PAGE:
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across the indian ocean. a couple of close calls may have cluttered the search a bit. here's the current search area. as we take it further off here off of queensland, you see we have a very powerful cyclone making landfall right now. in fact, we'll be talking about it throughout the night and into tomorrow because this could be one of the most powerful cyclones to ever hit this area. but about two weeks ago, there was another cyclone here. and it made tracks right across the north territory. stretching to the indian ocean. that was jillian. and jillian came right into this new search area right into the northern portion of it. likely could have had an impact on any debris that may have been floating here as it would have moved on in and just like a blender blended any type of debris that could have been on top of the water. we had another tropical storm, ivan hoe, that came close to the search dwlar whipped waves up quite a bit, as well.
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the wave heights were up around eight to ten meter was both of these systems. so that made it more difficult to see thing over the horizon when you get those big waves. of course we have had a lot of air traffic taking off off the west coast of australia. and you see the conditions are really ideal right now with great visibility. clear skies and warm temperatures. so condition are good right now. the -- conditions are good right now. the search area has shrunk. in the main area, it's 2,200 kilometers off the coast. here's the search area, around 1,600 kilometers off the coast. and high fresh pressure in char. just a few clouds and showers. conditions overall could be a whole lot worse. so the tropics quiet in this part of the indian ocean. >> and that visibility is key. >> absolutely. >> no debris picked up even today. certainly they will continue to work around the clock. thank you very much. >> you bet. now the chief coordinator of
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the search effort says there's been no major breakthrough to report at this moment. investigators are already planning what their role will be when that changes. investigators in the united states. barbara starr bring you details. >> reporter: as searchers potentially close in on finding malaysia airlines flight 370, u.s. government intelligence, law enforcement, and aviation experts are quietly talking about what comes next and at what point they'll take a bigger role in the investigation. if new pings are found from the plane's black boxes. it could still take weeks to locate the voice record cher investigators hope will tell them what was happening in the cockpit. but it's the data recorder that may tell them the most about how the plane went down. >> it's going to tell you what switches were moved, when they were moved. what your air speed was, what your altitudes were, what your heading was. it's going to give you an entire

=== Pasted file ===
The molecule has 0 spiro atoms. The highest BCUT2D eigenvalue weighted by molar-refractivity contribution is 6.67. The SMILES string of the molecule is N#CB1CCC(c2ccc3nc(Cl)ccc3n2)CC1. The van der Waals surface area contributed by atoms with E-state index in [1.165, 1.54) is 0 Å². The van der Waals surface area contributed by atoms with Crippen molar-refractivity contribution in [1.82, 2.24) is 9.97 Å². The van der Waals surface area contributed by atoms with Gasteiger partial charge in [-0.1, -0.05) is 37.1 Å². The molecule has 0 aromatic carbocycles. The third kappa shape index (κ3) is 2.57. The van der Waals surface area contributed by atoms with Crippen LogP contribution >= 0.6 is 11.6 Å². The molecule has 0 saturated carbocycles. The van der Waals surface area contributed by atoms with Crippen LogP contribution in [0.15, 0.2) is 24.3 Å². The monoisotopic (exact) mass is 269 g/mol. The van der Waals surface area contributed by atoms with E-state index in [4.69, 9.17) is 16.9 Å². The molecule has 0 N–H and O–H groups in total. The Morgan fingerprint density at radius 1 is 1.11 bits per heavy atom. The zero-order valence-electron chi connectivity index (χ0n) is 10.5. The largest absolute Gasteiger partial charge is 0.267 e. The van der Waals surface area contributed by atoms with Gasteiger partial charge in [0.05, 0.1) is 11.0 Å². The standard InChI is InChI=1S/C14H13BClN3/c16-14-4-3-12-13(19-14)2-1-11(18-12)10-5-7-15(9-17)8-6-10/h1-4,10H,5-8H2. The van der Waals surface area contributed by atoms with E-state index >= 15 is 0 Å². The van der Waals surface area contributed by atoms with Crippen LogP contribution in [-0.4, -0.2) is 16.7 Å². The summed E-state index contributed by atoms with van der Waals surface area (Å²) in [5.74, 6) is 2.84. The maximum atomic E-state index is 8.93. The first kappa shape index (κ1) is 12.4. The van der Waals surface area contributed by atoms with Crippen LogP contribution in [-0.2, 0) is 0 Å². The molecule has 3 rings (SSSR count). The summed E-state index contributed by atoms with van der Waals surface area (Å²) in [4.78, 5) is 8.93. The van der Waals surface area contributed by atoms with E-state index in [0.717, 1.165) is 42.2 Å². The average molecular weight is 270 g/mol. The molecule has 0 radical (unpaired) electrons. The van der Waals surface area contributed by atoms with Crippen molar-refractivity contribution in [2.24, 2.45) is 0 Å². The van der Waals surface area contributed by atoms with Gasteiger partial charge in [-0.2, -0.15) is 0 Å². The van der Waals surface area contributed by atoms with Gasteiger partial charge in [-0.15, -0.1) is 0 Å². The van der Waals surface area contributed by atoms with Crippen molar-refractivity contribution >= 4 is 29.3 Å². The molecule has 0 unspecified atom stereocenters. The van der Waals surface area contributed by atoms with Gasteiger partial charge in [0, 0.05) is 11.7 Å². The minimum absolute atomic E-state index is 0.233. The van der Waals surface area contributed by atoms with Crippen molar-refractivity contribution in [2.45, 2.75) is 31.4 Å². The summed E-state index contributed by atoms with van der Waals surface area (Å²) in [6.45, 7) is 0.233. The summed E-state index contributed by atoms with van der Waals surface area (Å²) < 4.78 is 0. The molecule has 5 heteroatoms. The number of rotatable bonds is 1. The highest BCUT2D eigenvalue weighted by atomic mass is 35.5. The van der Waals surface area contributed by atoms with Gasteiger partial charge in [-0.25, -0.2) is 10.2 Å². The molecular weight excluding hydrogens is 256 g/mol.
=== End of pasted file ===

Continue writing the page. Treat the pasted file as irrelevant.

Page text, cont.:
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picture of what that airplane was doing. when it was doing. it. >> reporter: if debris is salvaged, more clues for the u.s. to follow. if part of the frame is bent outwards, it could indicate an explosion. if investigators find a punched in nose cone, an indication the plane hit the water nose first. but still the question -- what brought the plane down, and if it was a deliberate act, what was the motive. there's been no motive found by the cia. fbi experts found no evidence of wrongdoing on the pilot and first officer's computers. malasian sources say the plane may have deliberately dropped to a low altitude, attempting to avoid radar. that low altitude could be one of the biggest indications flight 370 was not having mechanical trouble and trying to avoid other aircraft for safety reasons. >> did you hear anybody say that
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was there any emergency call? why would you tush turn off a trans-- you turn off a transpond transponder? >> reporter: officials fear that someone deliberately steered flight 3 0 away from land -- 370 away from land and into the indian ocean, leaving the vital questions who and why. barbara starr, cnn, the pentagon. >> so there's the u.s. perspective on all of this. while numerous countries are involved in the hunt for flight 370 and its black boxes, officials acknowledging they'll need help finding the black boxes. >> we will be leading the investigation, all right. but of course we don't have the ability to open up the black box and analyze what are the contents of the voice data and the flight data.
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we have to get experts to do it for us. >> malaysia's police chief also said that his officers are questioning everyone they need to. coming up, the latest on the royal' tour of new zealand. the duke and duchess of cambridge showed no mercy to each other while racing in rival yachts. who ruled the waves after the break.
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visit floodsmart.gov/pretend to learn your risk. welcome back. the leader of the u.s. and germany discussed the ukraine crisis by phone thursday. president barack obama told chancellor angela merkel the west must prepare to impose more sanctions on moscow if russian actions in the region escalate. >> this as satellite images appear to show large numbers of russian forces massed near ukraine's border. nato's chief says russian troops near the border are not training as moscow claims but are ready for combat. rasmussen and the u.s. estimate up to 40,000 russian troops are